Street View: 13 Suppl.
Address: 55 Fleet Street
55 Fleet Street was a large building shared in 1848 by Colas, box maker, Alfred Page, bootmaker, and E. Burton, tobacconist. A small alley led through the building to Pleydell Court and hence to Lombard Lane (Lombard Street in Horwood’s 1799 map). The entrance to the Court seems to be situated more towards the left nowadays, but that may just be because the new buildings of numbers 55 and 56 have not been rebuilt along the exact boundary lines of the old ones that stood there in Tallis’s time. The land tax records show Burton and Page as the property holders who paid the tax; Colas must just have rented some space from one of them, probably from Page as he had the larger share of the house and paid three times as much tax as Burton. Colas is sometimes referred to as a paper box maker or, more often, as a mill-board box maker. According to The Dictionary of Trade, Products, Manufacturing, and Technical Terms (1898), a mill-board box maker was “a manufacturer of stout paper or card-board boxes”, including “hat and bonnet boxes, pill-boxes, snuff-boxes, match-boxes, fancy-boxes, muff-boxes, linen drapers-boxes, etc.”
Louis Ferdinand Colas was born in Rémalard, Normandy, France, in ±1821, and was listed in the 1841 census as Louis Colas, a 20-year old French box maker, living at Lower Marsh in the household of Francis Moque, cheesemonger. This Francis Mouqué was officially called Francis Augustus Mouqué (also spelled Mougue or Mouque without the accent) and came from Ostend, Belgium. His wife, whom he married in 1835, was Susanna Marian Reid; she is called Marian in the 1841 census, but Susanna in the 1851 census. The same confusion of names occurred with Louis Ferdinand Colas who was named Louis F. in the census and other records, but more often just Ferdinand Colas. In the 1845 and 1848 Post Office Directories, Colas can be found at 55 Fleet Street as a box manufacturer and Mouqué as an engraver at the same address. At some point before 1850, Colas and Mouqué entered into a partnership and moved to 105 Cheapside. The 1850 Post Office Directory confuses the two addresses and lists Colas at both 105 Fleet Street and 105 Cheapside. Here again, they rented the property, as the Land Tax records show other names; in 1852 Messrs Smith (Simpson) and in 1858 Wilson & Morgan.
The move to Cheapside coincided with an additional line of business as they not only produced fancy boxes, but also daguerrotypes. In The London Gazette of 1 December 1854, Mouqué and Colas announce that they have dissolved their partnership with Colas to continue the business at Cheapside. Mouqué had another change of occupation and is listed in the 1861 census as warehouseman of a shirt maker. He died in 1868. Colas seems to have concentrated on his original work, the making of boxes, and in 1865 removes the business to 57 Cheapside. However, a year later he is to surrender himself in a charge of bankruptcy and is then listed with the addresses 9 Westmoreland-buildings, Aldersgate Street, and 28 Hildrop Crescent, Camden. Earlier that same year he had been elected to be a member of the Freemasons’ United Grand Lodge, but if he thought that network might be useful to him, he was mistaken, as in 1870 he is once again asked to surrender himself to the Registrar of the Bankruptcy Court. He is then listed as of 32 Norfolk Road, Dalston and of 40½ Monkwell Street, late of 232 Fore Street and before that of 112 Fore Street. Fancy box making was apparently not quite as profitable as it had been.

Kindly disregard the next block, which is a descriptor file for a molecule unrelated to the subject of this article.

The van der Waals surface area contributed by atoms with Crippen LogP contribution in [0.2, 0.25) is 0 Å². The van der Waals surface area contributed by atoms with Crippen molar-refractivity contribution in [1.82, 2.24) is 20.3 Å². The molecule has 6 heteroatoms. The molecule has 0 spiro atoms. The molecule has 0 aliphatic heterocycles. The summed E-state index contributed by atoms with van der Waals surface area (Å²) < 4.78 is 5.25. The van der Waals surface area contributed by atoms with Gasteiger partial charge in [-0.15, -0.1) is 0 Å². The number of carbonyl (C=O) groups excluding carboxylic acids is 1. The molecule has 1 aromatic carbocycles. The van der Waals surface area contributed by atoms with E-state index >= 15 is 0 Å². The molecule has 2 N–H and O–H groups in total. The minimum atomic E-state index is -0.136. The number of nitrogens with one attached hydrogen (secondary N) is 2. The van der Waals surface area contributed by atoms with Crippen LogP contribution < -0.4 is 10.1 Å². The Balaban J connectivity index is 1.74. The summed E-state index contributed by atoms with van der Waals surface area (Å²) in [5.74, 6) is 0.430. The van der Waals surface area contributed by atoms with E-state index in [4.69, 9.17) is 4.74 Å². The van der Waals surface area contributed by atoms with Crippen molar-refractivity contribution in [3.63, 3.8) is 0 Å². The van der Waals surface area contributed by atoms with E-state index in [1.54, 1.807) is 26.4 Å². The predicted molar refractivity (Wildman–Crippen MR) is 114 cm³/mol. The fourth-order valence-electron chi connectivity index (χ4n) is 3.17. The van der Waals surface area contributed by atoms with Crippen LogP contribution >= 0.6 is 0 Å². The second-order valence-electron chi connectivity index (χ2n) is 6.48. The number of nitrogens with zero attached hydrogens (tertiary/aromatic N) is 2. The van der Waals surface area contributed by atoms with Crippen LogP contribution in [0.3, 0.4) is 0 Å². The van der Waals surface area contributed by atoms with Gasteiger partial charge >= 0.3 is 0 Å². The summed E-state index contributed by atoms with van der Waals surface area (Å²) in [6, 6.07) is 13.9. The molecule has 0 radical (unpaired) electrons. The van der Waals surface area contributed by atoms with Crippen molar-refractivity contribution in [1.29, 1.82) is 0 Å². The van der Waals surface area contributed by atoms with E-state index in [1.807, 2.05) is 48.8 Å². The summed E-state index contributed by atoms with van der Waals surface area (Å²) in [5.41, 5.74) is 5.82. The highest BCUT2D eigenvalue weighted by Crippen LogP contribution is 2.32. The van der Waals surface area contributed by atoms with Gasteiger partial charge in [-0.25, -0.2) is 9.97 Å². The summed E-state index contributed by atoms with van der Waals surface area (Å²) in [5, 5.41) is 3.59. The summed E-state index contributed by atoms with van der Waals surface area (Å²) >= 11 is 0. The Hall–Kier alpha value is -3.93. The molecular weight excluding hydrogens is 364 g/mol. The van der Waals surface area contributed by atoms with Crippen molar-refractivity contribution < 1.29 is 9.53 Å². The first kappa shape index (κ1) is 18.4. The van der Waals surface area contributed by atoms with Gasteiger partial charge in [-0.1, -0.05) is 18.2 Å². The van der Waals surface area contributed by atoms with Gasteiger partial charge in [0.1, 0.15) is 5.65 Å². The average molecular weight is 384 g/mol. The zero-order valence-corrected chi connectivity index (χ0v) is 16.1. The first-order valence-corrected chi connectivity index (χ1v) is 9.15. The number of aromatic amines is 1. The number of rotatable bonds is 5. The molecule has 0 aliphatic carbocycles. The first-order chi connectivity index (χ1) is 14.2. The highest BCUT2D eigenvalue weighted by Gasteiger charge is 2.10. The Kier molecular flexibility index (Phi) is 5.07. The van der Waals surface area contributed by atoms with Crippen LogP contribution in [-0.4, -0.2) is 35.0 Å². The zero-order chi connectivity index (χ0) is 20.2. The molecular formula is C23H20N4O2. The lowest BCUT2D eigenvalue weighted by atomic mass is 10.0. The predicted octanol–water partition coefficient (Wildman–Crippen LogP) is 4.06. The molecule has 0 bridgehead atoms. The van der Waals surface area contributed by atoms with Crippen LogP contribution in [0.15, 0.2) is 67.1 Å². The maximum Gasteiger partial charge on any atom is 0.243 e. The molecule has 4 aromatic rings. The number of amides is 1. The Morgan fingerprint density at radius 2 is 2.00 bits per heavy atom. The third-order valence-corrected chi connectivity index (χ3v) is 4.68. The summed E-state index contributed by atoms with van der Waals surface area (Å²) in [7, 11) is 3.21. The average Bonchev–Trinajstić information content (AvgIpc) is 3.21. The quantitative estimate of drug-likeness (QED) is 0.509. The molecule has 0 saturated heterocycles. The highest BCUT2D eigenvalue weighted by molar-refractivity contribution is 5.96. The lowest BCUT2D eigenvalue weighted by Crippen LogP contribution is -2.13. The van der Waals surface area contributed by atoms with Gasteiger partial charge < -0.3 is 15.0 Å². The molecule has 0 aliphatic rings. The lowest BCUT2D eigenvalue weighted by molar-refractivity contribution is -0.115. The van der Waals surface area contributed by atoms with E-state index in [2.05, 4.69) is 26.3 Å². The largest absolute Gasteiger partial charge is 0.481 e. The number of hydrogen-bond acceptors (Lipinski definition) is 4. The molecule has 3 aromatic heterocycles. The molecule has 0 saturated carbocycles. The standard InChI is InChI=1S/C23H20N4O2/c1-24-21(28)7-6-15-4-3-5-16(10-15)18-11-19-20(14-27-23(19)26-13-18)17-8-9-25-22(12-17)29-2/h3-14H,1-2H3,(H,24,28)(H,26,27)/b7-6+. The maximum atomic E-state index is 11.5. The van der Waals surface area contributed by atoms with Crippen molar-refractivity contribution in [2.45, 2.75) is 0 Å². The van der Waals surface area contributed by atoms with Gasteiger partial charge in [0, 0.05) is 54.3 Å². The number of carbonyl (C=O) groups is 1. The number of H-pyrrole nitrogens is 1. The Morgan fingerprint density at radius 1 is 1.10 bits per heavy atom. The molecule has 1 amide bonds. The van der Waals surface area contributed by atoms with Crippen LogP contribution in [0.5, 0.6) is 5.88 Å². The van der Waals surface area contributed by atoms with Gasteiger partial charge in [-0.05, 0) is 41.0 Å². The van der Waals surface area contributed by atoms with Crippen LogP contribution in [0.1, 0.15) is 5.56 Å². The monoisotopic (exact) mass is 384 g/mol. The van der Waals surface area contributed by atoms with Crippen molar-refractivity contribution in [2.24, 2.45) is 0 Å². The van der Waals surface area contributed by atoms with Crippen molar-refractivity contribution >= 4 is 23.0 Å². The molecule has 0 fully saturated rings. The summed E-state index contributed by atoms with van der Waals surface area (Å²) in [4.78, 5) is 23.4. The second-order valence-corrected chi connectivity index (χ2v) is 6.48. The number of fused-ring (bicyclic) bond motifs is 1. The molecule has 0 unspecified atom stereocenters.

The 1871 census still lists him as millboard box maker at 32 Norfolk Road, so he must have been able to turn things round to continue his business. He died in 1876.
In 1850, our box maker L.F. Colas of 105 Cheapside had written a booklet on photography in which he explained the difference between the French and the American method of polishing the plates and the composition of the accelerant used. In his text he refers to Mr. Claudet whom we have come across in this blog as one of the partners in the firm of Claudet & Houghton, glass dealers (see here). Daguerrotypy, or the Daguerro process, had been invented by Louis-Jacques-Mandé Daguerre in 1839 and became a readily available method of photography until ±1860 when easier and cheaper methods were developed (see here). In the 1840s, a lot of people jumped on the bandwagon and started a Daguerrotype studio in addition to their regular business. It seems that Mouqué and Colas did just that.
The publishers of Colas’s text, Lerebours and Secretan, were well-known manufacturers of optical instruments and photographic supplies and at some point Colas may even have learned the art of grinding lenses from Lerebours, as lenses exist with the text “L.F. Colas élève de Lerebours Paris”, although it is not absolutely certain that the L.F. Colas who worked in London was the lens maker (information from earlyphotography.co.uk; see also here). It is even possible that he just imported the lenses.
Whatever the true involvement of box maker Colas with the grinding of lenses will, for the moment, have to remain an unsolved puzzle for lack of evidence, but that the box maker from France was involved in early photography in London is certain.
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